I just foreclosed on my condo last month because I could no longer afford the payment on my own, could not sell it, and could not get a decent modification. I had an 80/20 loan with adjustable rates! It took them 14 months to finally take over. I put it up for a short sale anyhow, have you considered that? Give me a call and we can talk about a couple of your options.
Best of luck to you.
I respect how you feel about honoring your contract.
Sometimes things happen which do not allow us to honor our promise.
I am sure you have tried.
I am glad you are going to talk with a real estate attorney.
That is a very wise thing to do even before you talk to the bank.
I want to thank you for re posting as well as many times we wonder if our voices go unheard.
Remember the home is still yours until the foreclosure process is done.
I would not suggest abandoning the house if you can stick around.
Some have done that only to be sued by squatters or trespassers by "accidentally hurting them self on your property. If you do end up not making payments for a time period and I do not advise anything here, I will say that many HOA's will come after you down the road for hoa dues.
I wish you the best
So Cal Homes Realty
I know this is overwhelming for you.
You can pat yourself on the back for at least asking the questions.
Most run to file bankruptcy when that may or may not be the right answer.
You do have options
has distressed situation links and as well U S government links with HUD counselors there to answer your questions for free.
I advise you to seek LEGAL, and CPA, advice. Contacting a real estate attorney and or attorney you trust is the first thing you should do.
Run away of people coming to your door stating they are investors. Many are scams.
A short sale or a foreclosure does have tax ramifications and you should consult your CPA
I wish you the best
So Cal Homes Realty
First fact- a short sale will work more in your favor than a foreclosure. There is a tax event with a short sale but current legislation and/or the current IRS capital gains exclusion will result in you just needing to explain the event, not normally having to pay any taxes. I have some documentation prepared by a CPA that explains this better. In addition, your credit will take much longer to be repaired on a foreclosure. Those in short sale, and if they continued to pay the mortgage on time,can recover in a matter of months after a short sale. Each situation is different depending on the individual circumstances. But expect the worst after a foreclosure...7 years in purgatory.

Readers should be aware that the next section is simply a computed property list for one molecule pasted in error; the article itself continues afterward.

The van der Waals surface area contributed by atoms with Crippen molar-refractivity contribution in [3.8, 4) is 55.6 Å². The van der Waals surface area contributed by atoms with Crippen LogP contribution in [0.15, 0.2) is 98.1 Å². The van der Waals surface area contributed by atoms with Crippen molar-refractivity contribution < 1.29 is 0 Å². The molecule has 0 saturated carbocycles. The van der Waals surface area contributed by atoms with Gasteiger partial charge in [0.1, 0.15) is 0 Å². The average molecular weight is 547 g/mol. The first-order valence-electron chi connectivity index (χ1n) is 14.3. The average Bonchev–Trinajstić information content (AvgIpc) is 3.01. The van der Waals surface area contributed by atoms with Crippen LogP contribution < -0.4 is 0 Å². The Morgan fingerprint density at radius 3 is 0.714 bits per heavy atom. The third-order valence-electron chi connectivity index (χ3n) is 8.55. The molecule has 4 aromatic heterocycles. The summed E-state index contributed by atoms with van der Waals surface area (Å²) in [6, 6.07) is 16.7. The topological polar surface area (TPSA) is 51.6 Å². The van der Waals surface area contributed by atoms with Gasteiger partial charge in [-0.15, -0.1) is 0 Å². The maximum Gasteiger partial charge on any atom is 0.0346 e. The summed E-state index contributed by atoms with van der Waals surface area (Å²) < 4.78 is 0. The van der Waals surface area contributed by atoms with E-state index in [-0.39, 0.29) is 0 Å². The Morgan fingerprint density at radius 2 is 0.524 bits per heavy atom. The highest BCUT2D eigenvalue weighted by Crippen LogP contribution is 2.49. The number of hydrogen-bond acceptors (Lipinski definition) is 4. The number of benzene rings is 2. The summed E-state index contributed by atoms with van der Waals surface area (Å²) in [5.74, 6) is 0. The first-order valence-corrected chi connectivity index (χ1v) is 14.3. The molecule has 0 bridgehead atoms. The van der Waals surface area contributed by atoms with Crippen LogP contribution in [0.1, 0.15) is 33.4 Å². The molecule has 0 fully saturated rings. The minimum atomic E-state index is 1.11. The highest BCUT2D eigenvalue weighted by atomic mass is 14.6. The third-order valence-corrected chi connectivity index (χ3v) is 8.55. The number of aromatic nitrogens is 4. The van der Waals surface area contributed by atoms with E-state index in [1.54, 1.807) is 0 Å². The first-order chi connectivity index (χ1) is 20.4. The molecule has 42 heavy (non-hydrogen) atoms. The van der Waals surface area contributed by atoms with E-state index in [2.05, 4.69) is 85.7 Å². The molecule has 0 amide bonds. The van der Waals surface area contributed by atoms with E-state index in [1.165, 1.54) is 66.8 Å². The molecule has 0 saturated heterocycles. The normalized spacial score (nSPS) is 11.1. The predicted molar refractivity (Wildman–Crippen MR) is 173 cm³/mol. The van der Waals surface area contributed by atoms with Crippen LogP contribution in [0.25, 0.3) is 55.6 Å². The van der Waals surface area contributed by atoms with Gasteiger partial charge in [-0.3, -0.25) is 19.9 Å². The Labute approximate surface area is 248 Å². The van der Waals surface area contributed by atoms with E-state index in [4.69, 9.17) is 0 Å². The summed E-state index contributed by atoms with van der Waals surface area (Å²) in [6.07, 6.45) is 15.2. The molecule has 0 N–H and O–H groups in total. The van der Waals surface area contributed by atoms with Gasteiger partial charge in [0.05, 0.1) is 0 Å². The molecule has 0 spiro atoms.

Second fact- the short sale must be an arms length transaction for the sale ( you can't sell it to anyone you know), or have any benefits from the sale. In most situations, the lender absorbs all costs of the sale, but there are situations where they may ask for concessions from you as well. In other words, a short sale doesn't cost youou a penny, but you also don't make any money.
Third fact- second mortgages are almost always Recourse loans, meaning they are still owed unless they agree to accept less than what is owed. Your financial worksheet will help predict how they might respond to your request on the short sale. In a foreclosure the second is wiped out in terms of being collateralized against the property but they can go for a civil judgement to collect. On a short sale, the first mortgagee normally offers the second mortgagee a small stipend to release their lien so their release is in writing...
Call and meet with a qualified short sale specialist, such as myself or others, and then get on the phone with your lender (once you are prepared). Your questions will be immediately answered for your specific situation. Once you're informed this will be a lot less stressful. I promise!!!
I am sorry for your loss.
Do the responsible thing, call your lender and talk with them. The fact that you are retiring and leaving the state might be cause to justify hardship. Your lender might agree to a short sale, rather than foreclose.
Ask your Realtor for their opinion. If you don't have a Realtor, then interview three, have them analyze your situation, then compare their answers.
You will also need to speak with your CPA or tax advisor because there can be signficant differences in the tax consquences between a short sale and a foreclosure. In a short sale of your primary residence, the Mortgage Debt Relief Act did away with much of the tax consequences. Your agent will seek a full release of lien and request that the debt be considered settled. However, every short sale is different, as is every servicer and every situation.
In a foreclosure, you house is sold at an auction, which typically causes the difference of the total amount you owe and the foreclosure sale price to be much greater than in a short sale. This means you could have a higher potential tax liability. In some cases, the banks might even try to obtain a Deficiency Judgment against you.
The key is making sure you have an agent who knows what s/he is doing and that you seek advice from your tax advisor so that you understand the full impact of whatever you decide to do.
I have included a link to a website that will provide you with more information about short sales and answer some of your questions.